PTEN1 is a pseudogene which shares a very recent common ancestor with PTEN. A mutation in PTEN1 prevents it from being translated into a protein product, but it can still be transcribed to PTEN1 mRNA. Laura Poliseno and her colleagues have shown that PTEN1 mRNA, being very similar in sequence to PTEN mRNA attracts miRNA molecules that target PTEN mRNA. In other words, PTEN1 mRNA lures PTEN-specific miRNA molecules away from PTEN mRNA, lowering the number of inactivated PTEN mRNAs.

PTEN1 acts as a decoy for PTEN-specific miRNAs. (A): transcription and translation of the PTEN gene into the tumor-suppressing PTEN protein. (B): PTEN translation inhibited by miRNA. A high enough concentration of miRNA can lower the cell PTEN protein concentration below a threshold, inducing cancer. (C) The mRNA of the PTEN1 pseudogene attracts PTEN miRNA, effectively lowering its concentration in the cell, enabling PTEN protein production

So PTEN1 is not really a relic, but rather an active tumor suppression gene, on the mRNA level.

Is this PTEN/PTEN1 relationship unique? Apparently not. Looking through the mouse genome, Poliseno and colleagues have found other pseudogenes homologous to active genes, with possible mRNA binding sites. Indeed, they have shown that the same mechanism is true for the KRAS gene and the pseudogene, KRAS1. KRAS is an cancer causing gene or an oncogene, and KRAS1 acting as a miRNA decoy enhances KRAS expression. Therefore KRAS1 is also an oncogene. The authors suggest a new general model for mRNA mediated biology, which they call competitive endogenous RNA, or ceRNA.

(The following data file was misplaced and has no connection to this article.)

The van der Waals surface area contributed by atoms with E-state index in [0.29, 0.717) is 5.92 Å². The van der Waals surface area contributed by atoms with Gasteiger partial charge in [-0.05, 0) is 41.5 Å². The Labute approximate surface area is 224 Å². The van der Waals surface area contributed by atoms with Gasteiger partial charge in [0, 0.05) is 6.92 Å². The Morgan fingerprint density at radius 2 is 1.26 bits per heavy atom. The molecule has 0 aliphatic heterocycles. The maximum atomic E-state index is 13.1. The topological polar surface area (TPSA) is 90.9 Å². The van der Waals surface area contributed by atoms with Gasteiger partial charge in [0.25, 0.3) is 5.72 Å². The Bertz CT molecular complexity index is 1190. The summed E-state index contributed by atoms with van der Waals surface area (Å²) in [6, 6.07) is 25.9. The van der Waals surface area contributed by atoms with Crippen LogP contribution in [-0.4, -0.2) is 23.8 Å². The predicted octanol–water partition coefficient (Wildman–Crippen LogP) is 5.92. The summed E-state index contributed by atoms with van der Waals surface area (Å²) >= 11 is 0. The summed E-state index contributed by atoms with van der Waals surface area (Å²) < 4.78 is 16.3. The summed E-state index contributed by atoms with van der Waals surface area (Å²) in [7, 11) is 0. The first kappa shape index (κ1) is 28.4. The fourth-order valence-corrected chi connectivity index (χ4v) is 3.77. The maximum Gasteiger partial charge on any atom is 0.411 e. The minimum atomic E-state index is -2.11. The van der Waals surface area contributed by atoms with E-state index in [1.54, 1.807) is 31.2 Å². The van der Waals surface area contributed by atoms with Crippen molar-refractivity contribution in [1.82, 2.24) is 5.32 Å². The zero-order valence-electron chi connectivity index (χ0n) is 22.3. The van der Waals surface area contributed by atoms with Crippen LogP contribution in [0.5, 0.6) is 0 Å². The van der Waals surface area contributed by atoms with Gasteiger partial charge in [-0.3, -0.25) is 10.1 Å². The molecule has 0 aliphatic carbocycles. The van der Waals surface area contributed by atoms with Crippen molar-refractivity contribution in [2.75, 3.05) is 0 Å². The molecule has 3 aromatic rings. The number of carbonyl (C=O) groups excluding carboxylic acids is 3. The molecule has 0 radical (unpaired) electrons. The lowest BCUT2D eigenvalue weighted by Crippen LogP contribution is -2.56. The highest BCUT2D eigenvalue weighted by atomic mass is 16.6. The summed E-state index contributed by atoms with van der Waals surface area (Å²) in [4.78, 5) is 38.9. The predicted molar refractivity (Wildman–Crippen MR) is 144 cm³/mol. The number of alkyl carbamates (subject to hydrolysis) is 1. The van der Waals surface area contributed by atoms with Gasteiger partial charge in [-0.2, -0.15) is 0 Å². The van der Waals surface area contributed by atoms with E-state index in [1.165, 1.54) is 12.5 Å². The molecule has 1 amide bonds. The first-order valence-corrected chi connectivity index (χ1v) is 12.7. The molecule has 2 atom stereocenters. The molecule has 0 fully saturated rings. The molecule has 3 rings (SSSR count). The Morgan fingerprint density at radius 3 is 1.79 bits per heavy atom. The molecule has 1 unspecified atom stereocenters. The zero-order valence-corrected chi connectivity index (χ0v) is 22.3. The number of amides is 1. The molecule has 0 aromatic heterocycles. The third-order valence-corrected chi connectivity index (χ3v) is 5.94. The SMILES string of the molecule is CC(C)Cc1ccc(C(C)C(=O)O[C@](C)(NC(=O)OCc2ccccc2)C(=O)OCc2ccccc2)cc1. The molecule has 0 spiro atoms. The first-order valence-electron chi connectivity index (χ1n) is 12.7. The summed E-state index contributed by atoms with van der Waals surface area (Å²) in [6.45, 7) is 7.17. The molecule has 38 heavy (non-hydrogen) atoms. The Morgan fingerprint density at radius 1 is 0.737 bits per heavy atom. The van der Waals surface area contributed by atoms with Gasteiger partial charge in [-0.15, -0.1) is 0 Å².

The implications of this finding go beyond tumor suppression control. The number of pseudogenes in a typical animal genome meets or exceeds that of regular genes. It may very well be that many of them are functional on the RNA level, which offers a whole new outlook on what a gene is, what a pseudogene is, and how they function and control  in the cell. It will take a while for the implication of this study to sink in, but it seems that Poliseno and her colleagues have just opened up a whole new subfield in molecular biology, with a whole new set of roles for RNA.

Oh, and if you were expecting a video of one of the most annoying songs ever, forget it.

Poliseno, L., Salmena, L., Zhang, J., Carver, B., Haveman, W., & Pandolfi, P. (2010). A coding-independent function of gene and pseudogene mRNAs regulates tumour biology Nature, 465 (7301), 1033-1038 DOI: 10.1038/nature09144

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2 Responses to “It’s a small (RNA) world after all”

  1. Kamel says:

    Not to nitpick, but the Central Dogma, as stated by Crick, is that (sequential) information, once passed into protein, cannot get out again. What you describe is the sequence hypothesis. In Crick’s words:

    “It is not the same, as is commonly assumed, as the sequence hypothesis, which was clearly distinguished from it in the same article (Crick, 1958). In particular, the sequence hypothesis was a positive statement, saying that the (overall) transfer nucleic acid → protein did exist, whereas the central dogma was a negative statement saying that transfers from protein did not exist.”

    But yeah, that’s a nitpick. Otherwise, interesting post!

  2. Iddo says:

    Not a nitpick, but a very important point. Post edited, thanks for the correction!